Over a six-hour dinner, Sun Hongbin, boss of China’s seventh largest property developer decided to splurge 15 billion yuan to bail out the debt-laden technology conglomerate LeEco.
Sun revealed at a press conference on Sunday that his company Sunac China Holdings (01918.HK) has been looking at venturing into non-property business since the past two years.
Sunac’s sales revenue surged 110 percent to 155.3 billion yuan last year, and has set a sales target of 210 billion yuan this year.
Now, the question arises: as the property business seems to be booming, why does Sunac want to move into other sectors?
Although Sun is fully confident about the prospects of his property operation, he says the company needs to secure new long-term revenue sources.
Also, one should prepare for the possibility that property sector growth could moderate in five or ten years.
Shifting from property development to rentals has been the traditional path for property developers to maintain profitability as high-growth period peters out, but that model may no longer work as e-commerce is posing a serious threat to physical stores, dampening demand for retail properties.
For example, commercial property giant Wanda Group, owned by Chinese billionaire Wang Jianlin, has reported that service sector was contributing up to 55 percent of the total revenue last year, demonstrating its success in transforming the business structure.
Sunac is thinking along the same line. Still, its pick of LeEco comes as a surprise.
LeEco started out as an online video site and has since branched out to numerous fields including mobile phone manufacturing and sports and autonomous car development in recent years. It is often mocked as a company good at talking up its shares with all kinds of new project ideas instead of delivering solid profits.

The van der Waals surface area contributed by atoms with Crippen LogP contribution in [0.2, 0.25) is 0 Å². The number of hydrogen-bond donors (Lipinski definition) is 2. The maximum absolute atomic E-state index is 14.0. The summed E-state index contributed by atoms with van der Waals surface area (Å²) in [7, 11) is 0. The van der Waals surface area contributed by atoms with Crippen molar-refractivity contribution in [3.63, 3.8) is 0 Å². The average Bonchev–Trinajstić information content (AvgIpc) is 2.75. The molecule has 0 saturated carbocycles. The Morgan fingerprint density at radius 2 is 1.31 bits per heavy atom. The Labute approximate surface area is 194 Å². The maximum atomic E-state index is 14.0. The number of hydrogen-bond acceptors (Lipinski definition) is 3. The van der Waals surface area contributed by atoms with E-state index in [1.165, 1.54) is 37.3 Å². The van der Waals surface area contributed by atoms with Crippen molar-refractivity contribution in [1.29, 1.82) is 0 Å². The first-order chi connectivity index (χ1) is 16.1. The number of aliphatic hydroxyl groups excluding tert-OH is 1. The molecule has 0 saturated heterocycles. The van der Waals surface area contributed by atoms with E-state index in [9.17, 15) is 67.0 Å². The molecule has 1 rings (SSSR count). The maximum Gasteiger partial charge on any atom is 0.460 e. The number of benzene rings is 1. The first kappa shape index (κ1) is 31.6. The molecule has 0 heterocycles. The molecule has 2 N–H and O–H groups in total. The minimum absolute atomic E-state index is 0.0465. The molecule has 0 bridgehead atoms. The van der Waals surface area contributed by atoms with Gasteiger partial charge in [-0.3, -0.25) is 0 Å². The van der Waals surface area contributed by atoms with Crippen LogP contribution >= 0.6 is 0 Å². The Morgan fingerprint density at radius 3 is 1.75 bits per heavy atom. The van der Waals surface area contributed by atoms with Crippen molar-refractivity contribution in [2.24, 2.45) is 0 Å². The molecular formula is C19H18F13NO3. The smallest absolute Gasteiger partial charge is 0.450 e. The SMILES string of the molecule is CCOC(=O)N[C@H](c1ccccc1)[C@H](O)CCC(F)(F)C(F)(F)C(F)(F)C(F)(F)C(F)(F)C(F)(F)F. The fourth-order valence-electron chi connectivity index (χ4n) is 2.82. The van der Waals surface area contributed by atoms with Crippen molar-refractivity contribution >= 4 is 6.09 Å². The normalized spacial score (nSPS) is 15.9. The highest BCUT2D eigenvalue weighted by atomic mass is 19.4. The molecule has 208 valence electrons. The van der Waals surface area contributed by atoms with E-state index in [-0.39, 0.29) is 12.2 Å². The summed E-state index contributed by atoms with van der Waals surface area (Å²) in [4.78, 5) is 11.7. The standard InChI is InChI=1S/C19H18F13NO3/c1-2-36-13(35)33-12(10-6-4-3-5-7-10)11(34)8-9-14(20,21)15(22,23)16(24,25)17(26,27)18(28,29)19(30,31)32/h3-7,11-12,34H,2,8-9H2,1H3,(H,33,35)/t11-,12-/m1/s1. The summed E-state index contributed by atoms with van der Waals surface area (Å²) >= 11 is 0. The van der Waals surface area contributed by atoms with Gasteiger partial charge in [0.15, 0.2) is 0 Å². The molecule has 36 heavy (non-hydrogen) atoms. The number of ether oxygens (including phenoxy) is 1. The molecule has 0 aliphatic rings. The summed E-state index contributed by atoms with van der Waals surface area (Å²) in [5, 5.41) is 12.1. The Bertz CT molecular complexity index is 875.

Sun, 53, has gone through several ups and downs in his business as a property developer. He would not be easily fooled by LeEco founder Jia Yueting, definitely not when we are talking about an investment as large as 15 billion yuan.
I’ve met with LeEco’s founder Jia several times. He is actually a bit shy, rather than the eloquent dreamer as most people perceive him to be.
But perhaps because he truly seems to believe in his ventures, he has a certain charisma that can often convince others to buy into his “crazy” ideas.
Coming back to Sunac, it has been one of the most sought-after stocks in southbound trading in recent months.
The company has a market cap of HK$28 billion with a price-to-book ratio below 1. Given the low current valuation and strong growth prospects, value investors in China have become huge fans of the firm.
The irony is that Sunac, considered as one of the best value stock picks, is investing big time in LeEco, a startup with no clear revenue model and still burning cash.
Meanwhile, it remains unclear how the deal can save LeEco.
Fifteen billion yuan is a lot of money, but it is still not sufficient to fill LeEco’s yawning financing gap.
Also, Sun has stressed that he will only invest in the non-auto business of LeEco. It means that Jia will needs to find other financing sources to fund his electric car dream.
This article appeared in the Hong Kong Economic Journal on Jan. 16
Translation by Julie Zhu
[Chinese version 中文版]
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